In the construction of insurance contracts, it is vitally essential that the Courts do not ignore the fact that the primary object of all insurance is to insure, and that, in cases of doubt, uncertainty, manifest ambiguity, or susceptibility of two equally reasonable interpretations, since the language used is the selection and arrangement of the insurer, such contracts must be liberally construed in favor of the insured. Sample v. Insurance Company, 46 S.C. 491, 24 S.E., 334, 47 L.R.A., 696, 57 Am. St. Rep., 701; Rawl v. Insurance Company, 94 S.C. 299, 77 S.E., 1013, 145 L.R.A. (N.S.), 463, Ann. Cas., 1915-A, 1231; McKendree v. Insurance Company, 112 S.C. 335, 99 S.E., 806; Lumber Corporation v. Boston Insurance Company, 133 S.C. 472, 131 S.E., 22; Bolt v. Insurance Company, 156 S.C. 117, 152 S.E., 766.

Yet the policy of insurance represents a solemn contract where the parties legally capable of contracting, have voluntarily agreed upon their own terms and consented to their own conditions, and, in the absence of waiver or a prevention of performance by one party through the act of the other pursuant to a liberal construction in cases of doubt and ambiguity in favor of the insured, must be enforced in accordance with its plain meaning, and not violated or disregarded by the Courts. Perkins v. Life Insurance Company, 93 S.C. 88, 76 S.E., 29.

It is, indeed, difficult to conceive how provisions in a contract purporting to evidence the mutual intention of the contracting parties could be freer from doubt or ambiguity than those under consideration. The clause in question simply provides in plain, unmistakable language that, "upon receipt of due proof" by the company of the disability of the insured, the primary and initial act upon which a purely executory clause becomes operative, the company will, at the option of the insured, agree in writing indorsed on the policy to do one of two things, namely, to pay for the insured the premiums which shall thereafter become payable during the period of disability or will grant an endowment for the face value of the policy, under which no premiums will be required, payable in ten equal annual installments, the first to be paid immediately upon receipt of due proof of the disability or incapacity.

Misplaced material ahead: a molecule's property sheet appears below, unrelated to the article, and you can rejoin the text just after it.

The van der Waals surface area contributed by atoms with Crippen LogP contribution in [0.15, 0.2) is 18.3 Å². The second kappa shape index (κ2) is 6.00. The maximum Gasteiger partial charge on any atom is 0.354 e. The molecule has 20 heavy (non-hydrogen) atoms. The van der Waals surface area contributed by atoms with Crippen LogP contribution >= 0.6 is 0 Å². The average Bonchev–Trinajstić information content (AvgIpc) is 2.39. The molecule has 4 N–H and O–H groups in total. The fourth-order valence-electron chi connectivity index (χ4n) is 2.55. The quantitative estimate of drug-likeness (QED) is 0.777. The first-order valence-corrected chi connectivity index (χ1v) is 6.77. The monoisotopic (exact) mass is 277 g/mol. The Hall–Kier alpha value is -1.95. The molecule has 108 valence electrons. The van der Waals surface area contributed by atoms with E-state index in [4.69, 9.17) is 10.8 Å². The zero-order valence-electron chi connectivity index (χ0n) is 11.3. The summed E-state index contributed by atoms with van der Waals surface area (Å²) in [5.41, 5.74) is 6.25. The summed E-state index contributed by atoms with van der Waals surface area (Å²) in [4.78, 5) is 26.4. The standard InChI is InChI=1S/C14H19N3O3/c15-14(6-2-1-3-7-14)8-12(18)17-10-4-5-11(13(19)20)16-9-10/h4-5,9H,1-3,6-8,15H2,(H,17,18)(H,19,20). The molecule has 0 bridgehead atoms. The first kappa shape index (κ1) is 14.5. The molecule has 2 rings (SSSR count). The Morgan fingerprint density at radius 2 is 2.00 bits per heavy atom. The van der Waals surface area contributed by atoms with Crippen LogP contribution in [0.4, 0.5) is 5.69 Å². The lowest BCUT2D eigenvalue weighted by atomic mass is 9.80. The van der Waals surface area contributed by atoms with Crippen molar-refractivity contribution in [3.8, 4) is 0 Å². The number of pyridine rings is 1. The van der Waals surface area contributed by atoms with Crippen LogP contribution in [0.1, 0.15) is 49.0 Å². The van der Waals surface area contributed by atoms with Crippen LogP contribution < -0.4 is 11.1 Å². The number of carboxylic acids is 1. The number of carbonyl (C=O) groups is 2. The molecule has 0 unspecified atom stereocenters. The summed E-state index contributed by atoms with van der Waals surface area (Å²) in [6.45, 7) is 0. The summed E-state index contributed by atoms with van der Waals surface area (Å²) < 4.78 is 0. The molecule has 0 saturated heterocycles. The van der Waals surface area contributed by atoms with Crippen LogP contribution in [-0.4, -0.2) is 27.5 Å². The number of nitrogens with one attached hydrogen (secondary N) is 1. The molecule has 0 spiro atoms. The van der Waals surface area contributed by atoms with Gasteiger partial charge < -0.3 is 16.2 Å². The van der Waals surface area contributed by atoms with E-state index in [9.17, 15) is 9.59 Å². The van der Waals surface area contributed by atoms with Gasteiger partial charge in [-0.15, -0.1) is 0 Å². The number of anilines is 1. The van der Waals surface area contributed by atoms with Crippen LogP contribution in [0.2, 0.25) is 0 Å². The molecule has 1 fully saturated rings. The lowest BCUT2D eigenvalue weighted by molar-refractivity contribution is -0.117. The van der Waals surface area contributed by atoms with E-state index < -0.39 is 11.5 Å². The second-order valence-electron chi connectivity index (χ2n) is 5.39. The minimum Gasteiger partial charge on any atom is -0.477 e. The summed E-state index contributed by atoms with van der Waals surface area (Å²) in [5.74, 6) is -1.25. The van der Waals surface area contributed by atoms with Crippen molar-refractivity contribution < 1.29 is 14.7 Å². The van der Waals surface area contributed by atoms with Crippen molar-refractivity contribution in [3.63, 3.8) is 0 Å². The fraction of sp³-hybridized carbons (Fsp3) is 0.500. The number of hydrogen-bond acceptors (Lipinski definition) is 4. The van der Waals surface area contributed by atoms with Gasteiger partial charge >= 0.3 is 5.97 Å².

If such construction of the clause be adopted as to warrant a recovery upon the theory of the maturity of the three installments in April, 1929, the date of the first submission of the "due proof" of disability, then it is plain that the insured could delay his proof until the end of the endowment period, or for any period during his life, and, upon his submission of proof of his disability at any such time, would be entitled to recover all paid premiums, the entire amount of the endowment in one sum, with interest from the date of demand. Such a view, wholly untenable, would deprive the insurer of practically every legitimate object sought by the incorporation of the clause in the contract with the express consent of the insured.

The reasonableness and validity of such notice requirements are not only recognized and sustained by the Courts ( Craig v. Insurance Company, 80 S.C. 151, 61 S.E., 423, 18 L.R. A [N.S.], 106, 128 Am. St. Rep., 877, 15 Ann. Cas. 216), but furnish a proper administrative protection against imposition and fraud, which would be of little practical value in the notice and demand could be so long deferred as to prevent a timely and effective investigation of the claim. Such a construction as contended for would likewise render, in direct disregard of the express agreement of the parties as plain as the apt selection of words can make it, uncertain the maturity date of the first installment, would completely ignore the contractual plan and obligation of granting an endowment for the face value of the policy in a specific number of "equal annual installments," and would require the insurer to pay in a lump sum what the parties have plainly agreed shall only be paid annually and in an amount each year not in excess of one-tenth of the face value of the policy.

It is therefore quite evident that the liberal principles of construction adopted and applied by the Court to contracts of insurance in this State cannot be properly invoked in support of the contention of the appellant.

The judgment of the Court is that the judgment of the Circuit Court be, and the same is hereby, affirmed.


Summaries of

Parker v. Jefferson Standard Life Ins. Co.

Supreme Court of South Carolina
Oct 25, 1930
158 S.C. 394 (S.C. 1930)
Case details for

Parker v. Jefferson Standard Life Ins. Co.

Case Details


Court:Supreme Court of South Carolina

Date published: Oct 25, 1930


158 S.C. 394 (S.C. 1930)
155 S.E. 617